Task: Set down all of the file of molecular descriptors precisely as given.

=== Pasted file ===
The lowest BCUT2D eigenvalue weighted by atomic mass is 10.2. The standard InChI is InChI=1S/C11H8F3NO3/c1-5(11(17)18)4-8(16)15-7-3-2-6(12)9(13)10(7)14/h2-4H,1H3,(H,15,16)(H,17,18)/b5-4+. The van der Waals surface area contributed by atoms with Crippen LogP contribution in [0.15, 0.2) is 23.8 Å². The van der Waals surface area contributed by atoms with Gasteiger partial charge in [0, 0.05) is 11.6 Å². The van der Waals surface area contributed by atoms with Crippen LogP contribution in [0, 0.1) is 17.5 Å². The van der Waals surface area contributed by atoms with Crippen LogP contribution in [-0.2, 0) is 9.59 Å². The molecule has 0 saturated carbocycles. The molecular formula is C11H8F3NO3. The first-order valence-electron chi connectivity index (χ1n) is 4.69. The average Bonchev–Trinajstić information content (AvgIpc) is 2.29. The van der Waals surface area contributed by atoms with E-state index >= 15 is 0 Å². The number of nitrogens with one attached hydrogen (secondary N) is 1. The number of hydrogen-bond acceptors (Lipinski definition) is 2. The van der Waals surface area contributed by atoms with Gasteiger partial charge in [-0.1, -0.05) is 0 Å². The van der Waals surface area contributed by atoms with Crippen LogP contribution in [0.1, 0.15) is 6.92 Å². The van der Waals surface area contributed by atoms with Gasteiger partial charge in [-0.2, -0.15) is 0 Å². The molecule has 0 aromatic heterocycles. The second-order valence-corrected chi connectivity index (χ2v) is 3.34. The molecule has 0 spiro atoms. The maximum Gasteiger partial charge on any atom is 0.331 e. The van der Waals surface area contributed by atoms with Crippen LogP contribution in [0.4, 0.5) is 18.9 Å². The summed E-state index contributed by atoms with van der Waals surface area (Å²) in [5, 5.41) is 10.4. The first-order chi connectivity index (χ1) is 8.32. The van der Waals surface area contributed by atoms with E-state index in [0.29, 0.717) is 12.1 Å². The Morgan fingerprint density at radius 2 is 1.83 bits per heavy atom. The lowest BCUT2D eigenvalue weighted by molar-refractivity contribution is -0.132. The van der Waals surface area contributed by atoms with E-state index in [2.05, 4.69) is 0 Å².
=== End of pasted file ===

The lowest BCUT2D eigenvalue weighted by atomic mass is 10.2. The standard InChI is InChI=1S/C11H8F3NO3/c1-5(11(17)18)4-8(16)15-7-3-2-6(12)9(13)10(7)14/h2-4H,1H3,(H,15,16)(H,17,18)/b5-4+. The van der Waals surface area contributed by atoms with Crippen LogP contribution in [0.15, 0.2) is 23.8 Å². The van der Waals surface area contributed by atoms with Gasteiger partial charge in [0, 0.05) is 11.6 Å². The van der Waals surface area contributed by atoms with Crippen LogP contribution in [0, 0.1) is 17.5 Å². The van der Waals surface area contributed by atoms with Crippen LogP contribution in [-0.2, 0) is 9.59 Å². The molecule has 0 saturated carbocycles. The molecular formula is C11H8F3NO3. The first-order valence-electron chi connectivity index (χ1n) is 4.69. The average Bonchev–Trinajstić information content (AvgIpc) is 2.29. The van der Waals surface area contributed by atoms with E-state index >= 15 is 0 Å². The number of nitrogens with one attached hydrogen (secondary N) is 1. The number of hydrogen-bond acceptors (Lipinski definition) is 2. The van der Waals surface area contributed by atoms with Gasteiger partial charge in [-0.1, -0.05) is 0 Å². The van der Waals surface area contributed by atoms with Crippen LogP contribution in [0.1, 0.15) is 6.92 Å². The van der Waals surface area contributed by atoms with Gasteiger partial charge in [-0.2, -0.15) is 0 Å². The molecule has 0 aromatic heterocycles. The second-order valence-corrected chi connectivity index (χ2v) is 3.34. The molecule has 0 spiro atoms. The maximum Gasteiger partial charge on any atom is 0.331 e. The van der Waals surface area contributed by atoms with Crippen LogP contribution in [0.4, 0.5) is 18.9 Å². The summed E-state index contributed by atoms with van der Waals surface area (Å²) in [5, 5.41) is 10.4. The first-order chi connectivity index (χ1) is 8.32. The van der Waals surface area contributed by atoms with E-state index in [0.29, 0.717) is 12.1 Å². The Morgan fingerprint density at radius 2 is 1.83 bits per heavy atom. The lowest BCUT2D eigenvalue weighted by molar-refractivity contribution is -0.132. The van der Waals surface area contributed by atoms with E-state index in [2.05, 4.69) is 0 Å².